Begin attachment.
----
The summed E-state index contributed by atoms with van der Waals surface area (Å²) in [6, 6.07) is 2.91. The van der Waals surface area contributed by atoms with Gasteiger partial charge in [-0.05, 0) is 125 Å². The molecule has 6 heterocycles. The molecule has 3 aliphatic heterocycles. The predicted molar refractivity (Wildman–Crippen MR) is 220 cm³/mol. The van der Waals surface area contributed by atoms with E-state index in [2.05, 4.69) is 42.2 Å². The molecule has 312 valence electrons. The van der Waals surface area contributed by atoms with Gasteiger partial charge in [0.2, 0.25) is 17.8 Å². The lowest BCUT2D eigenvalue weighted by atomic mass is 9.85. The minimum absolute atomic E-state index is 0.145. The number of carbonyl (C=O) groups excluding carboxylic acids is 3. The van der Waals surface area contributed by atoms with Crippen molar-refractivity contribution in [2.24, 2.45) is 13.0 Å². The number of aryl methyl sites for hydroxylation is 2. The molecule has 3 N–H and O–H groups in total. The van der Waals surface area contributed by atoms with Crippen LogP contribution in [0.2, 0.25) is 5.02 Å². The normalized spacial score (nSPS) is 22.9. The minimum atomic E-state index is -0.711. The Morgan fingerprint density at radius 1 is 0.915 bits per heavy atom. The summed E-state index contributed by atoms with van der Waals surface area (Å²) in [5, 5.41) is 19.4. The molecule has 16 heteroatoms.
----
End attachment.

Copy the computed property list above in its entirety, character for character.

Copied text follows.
The summed E-state index contributed by atoms with van der Waals surface area (Å²) in [6, 6.07) is 2.91. The van der Waals surface area contributed by atoms with Gasteiger partial charge in [-0.05, 0) is 125 Å². The molecule has 6 heterocycles. The molecule has 3 aliphatic heterocycles. The predicted molar refractivity (Wildman–Crippen MR) is 220 cm³/mol. The van der Waals surface area contributed by atoms with E-state index in [2.05, 4.69) is 42.2 Å². The molecule has 312 valence electrons. The van der Waals surface area contributed by atoms with Gasteiger partial charge in [0.2, 0.25) is 17.8 Å². The lowest BCUT2D eigenvalue weighted by atomic mass is 9.85. The minimum absolute atomic E-state index is 0.145. The number of carbonyl (C=O) groups excluding carboxylic acids is 3. The van der Waals surface area contributed by atoms with Crippen molar-refractivity contribution in [2.24, 2.45) is 13.0 Å². The number of aryl methyl sites for hydroxylation is 2. The molecule has 3 N–H and O–H groups in total. The van der Waals surface area contributed by atoms with Crippen LogP contribution in [0.2, 0.25) is 5.02 Å². The normalized spacial score (nSPS) is 22.9. The minimum atomic E-state index is -0.711. The Morgan fingerprint density at radius 1 is 0.915 bits per heavy atom. The summed E-state index contributed by atoms with van der Waals surface area (Å²) in [5, 5.41) is 19.4. The molecule has 16 heteroatoms.